2000 OGA East Coat Rally

John Langrick

The 2000 East Coast rally started off with a rally at Walton Stone. I set off in SWANTI with Ivor Jones in MARSHMALLOW on the Friday with a very fresh wind from the East. Alan Holland had planned to join us in RUTH, but he was delayed by engine problems and was planning to set off on the Saturday.

We had a reasonable motor sail down the Crouch to the Ray channel where we were both able to get a slant towards Walton and switch engines off. I kept close to the Buxey beacon and skirted East of the Buxey sands.

The sea was very choppy and before long the autohelm mount had split away from the deck. No making tea until I reach Walton. Past Jaywick, Clacton and Frinton, as close hauled as possible, I made the Naze without having to tack.

The final sail down to the Pye End buoy was calm enough to lash the helm and have a brew. I clipped the cardinal buoy at the mouth of the Walton Channel at Island Point, wrapping the main sheets around the top-mark and solar panel. How embarrassing, but no-one saw.

The following day, Richard Bessey in PUDMUDDLE was going to meet us at the Stone, so Ivor and myself stayed out in the river while the rest of the OGA crowd went into the Walton marina. Ivor and I helped another Dauntless owner Lena Reekie take her Dauntless LINNEA into the marina as she had problems with the Stewart Turner and Ivor and I agreed to lend a hand.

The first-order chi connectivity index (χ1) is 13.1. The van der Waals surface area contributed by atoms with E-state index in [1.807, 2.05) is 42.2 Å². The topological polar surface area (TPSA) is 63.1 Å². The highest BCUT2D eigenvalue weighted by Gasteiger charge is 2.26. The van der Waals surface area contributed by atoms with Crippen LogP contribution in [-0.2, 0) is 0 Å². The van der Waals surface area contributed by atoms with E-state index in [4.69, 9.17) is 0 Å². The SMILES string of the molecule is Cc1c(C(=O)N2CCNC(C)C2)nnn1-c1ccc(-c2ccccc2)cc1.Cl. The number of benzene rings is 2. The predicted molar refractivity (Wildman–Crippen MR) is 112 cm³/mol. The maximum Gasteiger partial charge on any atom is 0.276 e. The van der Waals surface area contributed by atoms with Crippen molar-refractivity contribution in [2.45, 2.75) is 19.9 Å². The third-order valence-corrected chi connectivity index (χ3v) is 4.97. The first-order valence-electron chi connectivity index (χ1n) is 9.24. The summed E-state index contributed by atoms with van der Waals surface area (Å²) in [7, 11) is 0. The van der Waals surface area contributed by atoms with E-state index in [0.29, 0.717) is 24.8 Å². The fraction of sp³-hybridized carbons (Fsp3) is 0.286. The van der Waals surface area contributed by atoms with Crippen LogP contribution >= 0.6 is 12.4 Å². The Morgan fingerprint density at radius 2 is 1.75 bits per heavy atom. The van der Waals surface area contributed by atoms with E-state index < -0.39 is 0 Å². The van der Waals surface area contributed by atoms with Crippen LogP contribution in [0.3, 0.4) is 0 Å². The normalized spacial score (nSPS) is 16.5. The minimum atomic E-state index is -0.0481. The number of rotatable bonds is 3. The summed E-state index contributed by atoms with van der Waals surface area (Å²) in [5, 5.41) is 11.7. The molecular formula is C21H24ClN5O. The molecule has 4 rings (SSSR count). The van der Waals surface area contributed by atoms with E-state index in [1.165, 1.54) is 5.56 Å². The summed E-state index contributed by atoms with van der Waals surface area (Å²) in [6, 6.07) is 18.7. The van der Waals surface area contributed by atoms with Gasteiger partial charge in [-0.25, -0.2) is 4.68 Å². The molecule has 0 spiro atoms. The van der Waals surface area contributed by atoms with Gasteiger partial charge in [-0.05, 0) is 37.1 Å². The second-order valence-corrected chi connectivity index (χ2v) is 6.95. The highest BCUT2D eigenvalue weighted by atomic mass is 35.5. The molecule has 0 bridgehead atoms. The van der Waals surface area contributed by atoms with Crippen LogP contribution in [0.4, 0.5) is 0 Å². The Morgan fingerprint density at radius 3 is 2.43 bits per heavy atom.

After arranging an engineer to replace the faulty starter solenoid on LINEA, Ivor and I walked through Walton and bought a few supplies and then had fish and chips on the sea front overlooking the Wallet. Finally Ivor and I left the marina before the last of the ebb and motored the Dinghy back to the Stone to await Richard's arrival. Justine and Richard arrived shortly and that evening we all ate aboard.

On the Sunday, Ivor crewed on SWANTI as the main event was a picnic at Landamere where there would not be enough water for MARSHMALLOW's keel. Ivor and I wanted to try and make Beaumont Quay, but knew that SWANTI would not be able to get under the electricity pylons and cable stretching 20' above the water line in the reach up to the quay. We left SWANTI on a mooring at Landamere and took the dinghy up to Beaumont Quay. At the head of the creek is an old barge quay with a sign on a building nearby indicating that the stones on the quay were taken from the old London Bridge.

A friend and Dauntless owner has DORMOUSE snug in a rill next to the channel and the owner met us for a natter on the quay before Ivor rowed the dinghy back down the channel to SWANTI for a beer and lunch.

Presently, above the reeds to the South, we could just see a red gunter sail and before long we were joined by Alan Holland in RUTH. Alan had sailed from the Roach the day before, but did not notice the 'gang' at the Stone and instead anchored round Horsey Island.

We all had a leisurely sail back to the Stone for a barbecue that evening. We were very proud that of the whole OGA event, there were more Dauntlesses present (3) than any other class.

On the Monday a sail to Mistley Quay and lunch at the pub was planned. With very little wind, RUTH, MARSHMALLOW and SWANTI sailed out with the rest of the OGA boats.